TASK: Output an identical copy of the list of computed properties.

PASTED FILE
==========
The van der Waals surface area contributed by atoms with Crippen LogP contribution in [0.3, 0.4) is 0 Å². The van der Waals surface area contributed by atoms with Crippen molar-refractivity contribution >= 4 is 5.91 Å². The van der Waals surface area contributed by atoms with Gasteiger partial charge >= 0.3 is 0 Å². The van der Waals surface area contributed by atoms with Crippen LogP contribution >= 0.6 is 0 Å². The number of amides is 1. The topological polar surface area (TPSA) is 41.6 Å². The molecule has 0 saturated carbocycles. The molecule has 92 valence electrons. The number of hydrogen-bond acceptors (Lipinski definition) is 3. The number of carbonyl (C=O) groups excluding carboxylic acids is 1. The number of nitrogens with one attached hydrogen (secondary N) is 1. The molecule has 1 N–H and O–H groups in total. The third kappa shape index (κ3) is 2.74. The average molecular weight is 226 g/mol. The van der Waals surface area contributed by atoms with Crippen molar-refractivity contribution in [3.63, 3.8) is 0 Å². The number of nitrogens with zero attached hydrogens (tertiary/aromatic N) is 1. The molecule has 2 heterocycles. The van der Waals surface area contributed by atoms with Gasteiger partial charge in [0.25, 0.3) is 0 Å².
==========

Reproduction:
The van der Waals surface area contributed by atoms with Crippen LogP contribution in [0.3, 0.4) is 0 Å². The van der Waals surface area contributed by atoms with Crippen molar-refractivity contribution >= 4 is 5.91 Å². The van der Waals surface area contributed by atoms with Gasteiger partial charge >= 0.3 is 0 Å². The van der Waals surface area contributed by atoms with Crippen LogP contribution >= 0.6 is 0 Å². The number of amides is 1. The topological polar surface area (TPSA) is 41.6 Å². The molecule has 0 saturated carbocycles. The molecule has 92 valence electrons. The number of hydrogen-bond acceptors (Lipinski definition) is 3. The number of carbonyl (C=O) groups excluding carboxylic acids is 1. The number of nitrogens with one attached hydrogen (secondary N) is 1. The molecule has 1 N–H and O–H groups in total. The third kappa shape index (κ3) is 2.74. The average molecular weight is 226 g/mol. The van der Waals surface area contributed by atoms with Crippen molar-refractivity contribution in [3.63, 3.8) is 0 Å². The number of nitrogens with zero attached hydrogens (tertiary/aromatic N) is 1. The molecule has 2 heterocycles. The van der Waals surface area contributed by atoms with Gasteiger partial charge in [0.25, 0.3) is 0 Å².